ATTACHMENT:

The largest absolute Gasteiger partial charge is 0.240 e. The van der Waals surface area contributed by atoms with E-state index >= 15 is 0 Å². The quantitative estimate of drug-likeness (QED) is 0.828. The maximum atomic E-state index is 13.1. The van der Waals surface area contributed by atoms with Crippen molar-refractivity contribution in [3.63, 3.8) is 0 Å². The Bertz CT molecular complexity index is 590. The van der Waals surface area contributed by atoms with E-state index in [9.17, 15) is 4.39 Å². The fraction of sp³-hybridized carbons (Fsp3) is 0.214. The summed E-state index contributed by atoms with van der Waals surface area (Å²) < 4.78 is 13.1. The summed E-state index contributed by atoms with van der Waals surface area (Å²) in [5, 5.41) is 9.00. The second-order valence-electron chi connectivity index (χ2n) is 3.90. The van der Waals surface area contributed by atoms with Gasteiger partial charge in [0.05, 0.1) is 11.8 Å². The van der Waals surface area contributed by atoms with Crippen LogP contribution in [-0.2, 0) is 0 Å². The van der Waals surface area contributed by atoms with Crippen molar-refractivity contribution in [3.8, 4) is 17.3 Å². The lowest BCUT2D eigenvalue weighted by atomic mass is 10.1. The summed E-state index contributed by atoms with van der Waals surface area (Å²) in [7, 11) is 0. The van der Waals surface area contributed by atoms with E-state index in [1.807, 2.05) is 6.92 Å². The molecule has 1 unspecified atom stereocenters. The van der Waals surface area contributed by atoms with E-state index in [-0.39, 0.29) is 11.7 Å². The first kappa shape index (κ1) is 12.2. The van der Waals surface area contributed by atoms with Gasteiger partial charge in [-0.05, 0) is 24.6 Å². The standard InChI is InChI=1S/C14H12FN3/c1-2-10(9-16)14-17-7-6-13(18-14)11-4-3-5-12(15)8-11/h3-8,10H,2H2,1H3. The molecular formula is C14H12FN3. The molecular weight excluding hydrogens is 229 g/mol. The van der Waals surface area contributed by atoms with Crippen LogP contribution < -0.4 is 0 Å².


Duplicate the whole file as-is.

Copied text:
The largest absolute Gasteiger partial charge is 0.240 e. The van der Waals surface area contributed by atoms with E-state index >= 15 is 0 Å². The quantitative estimate of drug-likeness (QED) is 0.828. The maximum atomic E-state index is 13.1. The van der Waals surface area contributed by atoms with Crippen molar-refractivity contribution in [3.63, 3.8) is 0 Å². The Bertz CT molecular complexity index is 590. The van der Waals surface area contributed by atoms with E-state index in [9.17, 15) is 4.39 Å². The fraction of sp³-hybridized carbons (Fsp3) is 0.214. The summed E-state index contributed by atoms with van der Waals surface area (Å²) < 4.78 is 13.1. The summed E-state index contributed by atoms with van der Waals surface area (Å²) in [5, 5.41) is 9.00. The second-order valence-electron chi connectivity index (χ2n) is 3.90. The van der Waals surface area contributed by atoms with Gasteiger partial charge in [0.05, 0.1) is 11.8 Å². The van der Waals surface area contributed by atoms with Crippen LogP contribution in [-0.2, 0) is 0 Å². The van der Waals surface area contributed by atoms with Crippen molar-refractivity contribution in [3.8, 4) is 17.3 Å². The lowest BCUT2D eigenvalue weighted by atomic mass is 10.1. The summed E-state index contributed by atoms with van der Waals surface area (Å²) in [7, 11) is 0. The van der Waals surface area contributed by atoms with E-state index in [1.807, 2.05) is 6.92 Å². The molecule has 1 unspecified atom stereocenters. The van der Waals surface area contributed by atoms with E-state index in [-0.39, 0.29) is 11.7 Å². The first kappa shape index (κ1) is 12.2. The van der Waals surface area contributed by atoms with Gasteiger partial charge in [-0.05, 0) is 24.6 Å². The standard InChI is InChI=1S/C14H12FN3/c1-2-10(9-16)14-17-7-6-13(18-14)11-4-3-5-12(15)8-11/h3-8,10H,2H2,1H3. The molecular formula is C14H12FN3. The molecular weight excluding hydrogens is 229 g/mol. The van der Waals surface area contributed by atoms with Crippen LogP contribution < -0.4 is 0 Å².